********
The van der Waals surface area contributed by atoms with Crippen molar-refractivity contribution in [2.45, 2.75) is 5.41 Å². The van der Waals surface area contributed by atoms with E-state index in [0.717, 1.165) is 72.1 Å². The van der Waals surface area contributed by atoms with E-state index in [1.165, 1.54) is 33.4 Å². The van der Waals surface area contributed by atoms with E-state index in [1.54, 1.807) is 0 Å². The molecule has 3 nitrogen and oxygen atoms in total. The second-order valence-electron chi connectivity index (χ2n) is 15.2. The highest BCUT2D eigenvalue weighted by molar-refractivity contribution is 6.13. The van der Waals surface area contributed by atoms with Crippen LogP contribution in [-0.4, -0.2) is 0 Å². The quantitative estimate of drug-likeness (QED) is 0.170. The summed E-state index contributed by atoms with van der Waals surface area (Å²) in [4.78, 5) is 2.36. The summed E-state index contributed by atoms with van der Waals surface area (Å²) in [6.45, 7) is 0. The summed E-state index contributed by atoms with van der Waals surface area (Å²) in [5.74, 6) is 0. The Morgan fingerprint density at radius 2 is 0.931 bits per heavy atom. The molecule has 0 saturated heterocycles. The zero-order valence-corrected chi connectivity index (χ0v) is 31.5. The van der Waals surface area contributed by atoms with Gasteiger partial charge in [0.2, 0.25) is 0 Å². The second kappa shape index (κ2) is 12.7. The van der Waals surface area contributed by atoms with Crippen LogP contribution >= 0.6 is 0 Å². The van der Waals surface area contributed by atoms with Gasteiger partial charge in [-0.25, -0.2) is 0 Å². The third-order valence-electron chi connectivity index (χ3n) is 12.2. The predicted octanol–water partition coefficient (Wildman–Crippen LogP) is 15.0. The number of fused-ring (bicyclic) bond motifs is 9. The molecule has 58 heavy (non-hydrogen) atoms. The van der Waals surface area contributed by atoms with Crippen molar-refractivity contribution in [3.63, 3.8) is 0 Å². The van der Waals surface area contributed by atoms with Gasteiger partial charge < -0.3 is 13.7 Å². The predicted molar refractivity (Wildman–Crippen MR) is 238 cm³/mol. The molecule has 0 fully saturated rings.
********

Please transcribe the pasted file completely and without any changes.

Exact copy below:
The van der Waals surface area contributed by atoms with Crippen molar-refractivity contribution in [2.45, 2.75) is 5.41 Å². The van der Waals surface area contributed by atoms with E-state index in [0.717, 1.165) is 72.1 Å². The van der Waals surface area contributed by atoms with E-state index in [1.165, 1.54) is 33.4 Å². The van der Waals surface area contributed by atoms with E-state index in [1.54, 1.807) is 0 Å². The molecule has 3 nitrogen and oxygen atoms in total. The second-order valence-electron chi connectivity index (χ2n) is 15.2. The highest BCUT2D eigenvalue weighted by molar-refractivity contribution is 6.13. The van der Waals surface area contributed by atoms with Crippen LogP contribution in [-0.4, -0.2) is 0 Å². The quantitative estimate of drug-likeness (QED) is 0.170. The summed E-state index contributed by atoms with van der Waals surface area (Å²) in [4.78, 5) is 2.36. The summed E-state index contributed by atoms with van der Waals surface area (Å²) in [6.45, 7) is 0. The summed E-state index contributed by atoms with van der Waals surface area (Å²) in [5.74, 6) is 0. The Morgan fingerprint density at radius 2 is 0.931 bits per heavy atom. The molecule has 0 saturated heterocycles. The zero-order valence-corrected chi connectivity index (χ0v) is 31.5. The van der Waals surface area contributed by atoms with Gasteiger partial charge in [0.2, 0.25) is 0 Å². The second kappa shape index (κ2) is 12.7. The van der Waals surface area contributed by atoms with Crippen LogP contribution >= 0.6 is 0 Å². The van der Waals surface area contributed by atoms with Gasteiger partial charge in [-0.25, -0.2) is 0 Å². The third-order valence-electron chi connectivity index (χ3n) is 12.2. The predicted octanol–water partition coefficient (Wildman–Crippen LogP) is 15.0. The number of fused-ring (bicyclic) bond motifs is 9. The molecule has 58 heavy (non-hydrogen) atoms. The van der Waals surface area contributed by atoms with Crippen molar-refractivity contribution in [3.63, 3.8) is 0 Å². The van der Waals surface area contributed by atoms with Gasteiger partial charge < -0.3 is 13.7 Å². The predicted molar refractivity (Wildman–Crippen MR) is 238 cm³/mol. The molecule has 0 fully saturated rings.